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Re: A proposal

From: Adrien de Croy <adrien@qbik.com>
Date: Sun, 17 Nov 2013 21:05:29 +0000
To: "Roberto Peon" <grmocg@gmail.com>
Cc: "James M Snell" <jasnell@gmail.com>, "ietf-http-wg@w3.org" <ietf-http-wg@w3.org>
Message-Id: <em53faf8e0-aacc-4703-a171-e455b43608b0@bodybag>

------ Original Message ------
From: "Roberto Peon" <grmocg@gmail.com>
To: "Adrien de Croy" <adrien@qbik.com>
Cc: "James M Snell" <jasnell@gmail.com>; "ietf-http-wg@w3.org" 
Sent: 18/11/2013 10:01:13 a.m.
Subject: Re: A proposal
>Folks won't rewrite for a new scheme until it is supported by all 
>clients, and that won't happen until there is sufficient (and by that I 
>mean overwhelming) demand for such.
>... thus, a new scheme won't work as it is firmly in chicken-and-egg 
>territory, even in intranets :/
that's basically what I was saying. I don't think a new scheme will 
work, and I don't think we need one.

>Happy eyeballs-like strategies either introduce latency or introduce 
>complexity, and sometimes both. For fun: which connection do you send 
>any particular request down?
Chrome already makes many opportunistic connections that never get a 

how woudl making some over 100 be any different.
If you get a connection on both, use port 100 for http/2.0 and drop the 
80 one, and remember that.

We could also use DNS (e.g. new record, or new SRV record) to make this 
more deterministic.

>HTTP/2 over :443 works just fine even with MITMs, as they will need to 
>terminate the TLS channel, which means that they can refuse to 
>negotiate HTTP/2 during the ALPN negotiation.

Yes.  I'm saying the more MITMs go out there that don't support 2.0, the 
less likely you will get 2.0.  It will be down-graded to 1.1 over TLS.  
So claims about deployability of 2.0 over 443 I think should not just be 
swallowed without question.


>On Sun, Nov 17, 2013 at 12:47 PM, Adrien de Croy <adrien@qbik.com> 
>>compared with the existing proposed methods of determining whether 
>>http/2.0 is available or not, including:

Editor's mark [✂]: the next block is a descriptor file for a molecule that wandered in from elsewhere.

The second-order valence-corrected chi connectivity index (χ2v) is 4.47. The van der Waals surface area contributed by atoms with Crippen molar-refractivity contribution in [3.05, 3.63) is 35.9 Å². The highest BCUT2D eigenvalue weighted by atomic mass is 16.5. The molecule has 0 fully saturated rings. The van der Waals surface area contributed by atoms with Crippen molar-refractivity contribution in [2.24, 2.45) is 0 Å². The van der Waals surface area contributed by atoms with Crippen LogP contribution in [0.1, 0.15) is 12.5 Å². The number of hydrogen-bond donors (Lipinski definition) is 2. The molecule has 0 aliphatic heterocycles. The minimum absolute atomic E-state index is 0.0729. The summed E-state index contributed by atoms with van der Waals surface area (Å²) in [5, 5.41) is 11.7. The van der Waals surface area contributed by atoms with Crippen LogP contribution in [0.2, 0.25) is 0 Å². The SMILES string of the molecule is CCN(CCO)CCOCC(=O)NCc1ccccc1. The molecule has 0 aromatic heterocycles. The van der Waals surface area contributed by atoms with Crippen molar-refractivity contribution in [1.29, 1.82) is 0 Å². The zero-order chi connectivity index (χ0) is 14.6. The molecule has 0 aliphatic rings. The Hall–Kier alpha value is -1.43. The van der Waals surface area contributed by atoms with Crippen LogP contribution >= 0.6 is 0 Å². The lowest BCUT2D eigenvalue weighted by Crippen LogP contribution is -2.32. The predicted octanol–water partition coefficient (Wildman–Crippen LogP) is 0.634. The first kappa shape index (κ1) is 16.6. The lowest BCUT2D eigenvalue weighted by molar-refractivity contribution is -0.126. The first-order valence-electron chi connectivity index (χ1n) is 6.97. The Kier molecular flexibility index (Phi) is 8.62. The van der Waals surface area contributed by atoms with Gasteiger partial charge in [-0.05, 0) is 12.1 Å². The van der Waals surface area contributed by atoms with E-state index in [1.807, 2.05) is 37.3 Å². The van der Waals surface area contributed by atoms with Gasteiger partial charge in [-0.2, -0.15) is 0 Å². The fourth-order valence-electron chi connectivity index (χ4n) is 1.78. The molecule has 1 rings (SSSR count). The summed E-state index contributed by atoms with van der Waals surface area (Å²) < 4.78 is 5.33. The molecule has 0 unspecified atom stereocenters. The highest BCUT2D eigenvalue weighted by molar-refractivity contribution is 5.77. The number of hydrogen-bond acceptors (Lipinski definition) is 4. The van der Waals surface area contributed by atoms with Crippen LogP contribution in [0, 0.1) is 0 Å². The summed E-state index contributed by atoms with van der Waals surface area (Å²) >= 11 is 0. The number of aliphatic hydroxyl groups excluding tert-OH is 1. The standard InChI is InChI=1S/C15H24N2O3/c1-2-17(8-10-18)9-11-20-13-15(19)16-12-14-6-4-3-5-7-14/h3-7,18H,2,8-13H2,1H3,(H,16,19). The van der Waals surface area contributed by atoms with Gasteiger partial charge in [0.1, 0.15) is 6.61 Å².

>>* some new DNS record
>>* upgrade dance
>>actually testing for connectivity on a new port is miles easier. A 
>>client can send 2 SYN packets at the same time.  Connectivity on a new 
>>reserved/allocated port such as 100 would be a fairly clear indication 
>>that we are dealing with http/2.0
>>Keep in mind, with a MITM, you can't presume that http/2.0 is 
>>deployable as currently proposed over 443 with NPN or ALPN.  In fact I 
>>believe that due to the growth of MITM, the deployabilty of anything 
>>other than http/1.1 over TLS is reducing.
>>Crypto or not could then be negotiated on the connection.  A server 
>>can offer it, and a client can defer to a user as to whether the user 
>>is prepared to go unencrypted or not.  Agents so configured can make 
>>that choice already, so that plaintext deployment is possible with low 
>>pain level in situations that require it.
>>No need or desire for a new scheme (and face it, no-one is going to 
>>re-write their web apps for a new scheme to send people down the 
>>garden path by advertising a new scheme which the client cannot 
>>------ Original Message ------
>>From: "James M Snell" <jasnell@gmail.com>
>>To: "ietf-http-wg@w3.org" <ietf-http-wg@w3.org>
>>Sent: 18/11/2013 7:08:04 a.m.
>>Subject: A proposal
>>>The volume on the other threads on the security subject is causing 
>>>far too much noise. I have a proposal that offers a compromise 
>>>approach. I posted about this partially in one of the threads but I'm 
>>>afraid it got lost in the noise. Others have touched on the same 
>>>basic idea:
>>>1. By default, assign plain text http/2 to a new port.
>>>2. Document that plaintext http/2 can be sent over port 80 but 
>>>document the various possible issues with reliability.
>>>3. Strongly recommend that http/2 be sent over TLS instead of 
>>>4. Establish a new http2 URL protocol prefix for plaintext http2 over 
>>>the new default port
>>>This does several things.
>>>A. It makes plaintext http/2 possible but significantly harder. Some. 
>>>Would argue that makes plaintext http/2 "undeployable"... The same 
>>>people who have argued that have also argued that plaintext http/2 
>>>should not be used at all. Therefore, those people really do not lose 
>>>anything by following this approach.
>>>B. It makes http/2 over TLS the default for the public internet since 
>>>that's the only option that would be broadly deployable on today's 
>>>C. It makes it less likely that we would have to deal with the 
>>>upgrade dance on port 80. Which is a good thing. Http:// URLs would 
>>>always mean http/1.x. Http2://example:80 would mean http/2 over port 
>>>D. Developers would be forced to make a conscious choice to use 
>>>plaintext http/2 over an established default port. There's zero 
>>>The folks who are arguing for TLS only really lose nothing with this 
>>>approach. It still, over course, does nothing about the mitm issues 
>>>on port 443, but its a start.
>>>- James
Received on Sunday, 17 November 2013 21:05:20 UTC

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